For the safety and efficiency of your commercial project, don’t let scaffolding be an afterthought.
The successful completion of any commercial construction project relies on every component to be on time, on budget and right on the mark when it comes to safety. That means proactively planning for all stages and phases of the project—including a phase that often gets overlooked: scaffolding.
With a wide variety of scaffolding options available for all different types of construction work--single, double, cantilever, suspended, trestle, steel and patented—all consisting of an assortment of materials, from beams and brackets to poles, posts, platforms, legs, uprights and more, the determination of what type of scaffolding to use depends mainly on the size and scope of the project.
No matter how large or small your commercial project—from storefront renovation to shopping center development to hospital expansion—the importance of considering the design, engineering, erection and dismantling of the required scaffolding cannot be underestimated. Use this guide as your resource and reminder to plan your scaffolding services early on in your project to acquire the best price, ensure safety on your job site and stay on top of your project’s budget of both time and money.
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How Plan Your Scaffolding Project: 5 Considerations Before You Build
Scaffolding may, by definition, only be temporary, but its importance on a job site is equal to that of the other more permanent materials involved in the construction process. For that reason, scaffolding should never be an afterthought.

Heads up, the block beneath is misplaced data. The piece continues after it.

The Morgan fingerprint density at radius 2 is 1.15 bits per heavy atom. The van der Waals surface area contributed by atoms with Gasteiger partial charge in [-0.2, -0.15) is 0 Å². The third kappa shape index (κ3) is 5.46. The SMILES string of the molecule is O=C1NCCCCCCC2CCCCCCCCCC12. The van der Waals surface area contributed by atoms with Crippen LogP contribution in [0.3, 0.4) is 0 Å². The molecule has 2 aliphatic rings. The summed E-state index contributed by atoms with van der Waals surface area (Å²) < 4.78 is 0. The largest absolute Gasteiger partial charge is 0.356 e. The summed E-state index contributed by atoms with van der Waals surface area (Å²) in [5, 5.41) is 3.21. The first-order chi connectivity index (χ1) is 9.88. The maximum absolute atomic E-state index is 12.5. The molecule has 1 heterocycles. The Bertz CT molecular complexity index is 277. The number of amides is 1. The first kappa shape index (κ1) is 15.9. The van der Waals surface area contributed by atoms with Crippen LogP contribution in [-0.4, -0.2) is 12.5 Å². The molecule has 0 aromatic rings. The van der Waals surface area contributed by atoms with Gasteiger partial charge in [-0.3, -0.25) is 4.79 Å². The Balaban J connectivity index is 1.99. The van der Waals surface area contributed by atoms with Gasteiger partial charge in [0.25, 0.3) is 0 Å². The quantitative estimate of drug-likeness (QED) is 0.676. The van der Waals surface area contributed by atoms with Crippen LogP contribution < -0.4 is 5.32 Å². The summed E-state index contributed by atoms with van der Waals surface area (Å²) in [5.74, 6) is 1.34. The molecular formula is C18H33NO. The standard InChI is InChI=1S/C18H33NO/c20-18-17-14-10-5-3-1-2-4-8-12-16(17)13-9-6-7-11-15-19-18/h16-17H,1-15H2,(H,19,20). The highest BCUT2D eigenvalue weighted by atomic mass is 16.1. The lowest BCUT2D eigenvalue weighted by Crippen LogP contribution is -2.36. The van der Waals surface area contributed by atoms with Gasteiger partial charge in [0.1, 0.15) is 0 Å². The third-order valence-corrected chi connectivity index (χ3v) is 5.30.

Consider the Type of Project: To determine your scaffolding needs prior to the beginning of the project, first consider what type of project you’re working on. What are you trying to achieve? This helps determine what type of load bearing the scaffold needs to be, the dimensions required, the decking and storage necessary, and what type of access is required, whether vertical or horizontal.
Consider the Foundation: Then, take into consideration the foundation you’re working on. Is it flat? What is the base material made of—is it dirt, soil, concrete? Is it capable of bearing the weight of the scaffolding system? All of these considerations help determine the type of scaffolding to use and the materials necessary to erect the scaffold safely and effectively. If the foundation isn’t able to support the scaffolding materials, the job may require the expertise of a structural engineer to devise an appropriate alternative solution.
Consider the Structural Elements and its Surroundings: Next, consider all the elements of the structure and its surroundings to uncover what may be impeded by the scaffolding and how to mitigate any disruptions to productivity—both to the work that’s being done on the job site and to any surrounding activity that may need to continue during the construction process. Is the building on a main street with pedestrian access? Are there open businesses that still need to be accessible while the scaffolding is in place? Are there offsets in the building or window units that jut out? The answers to these questions will help determine the design, size and scope of the scaffolding project.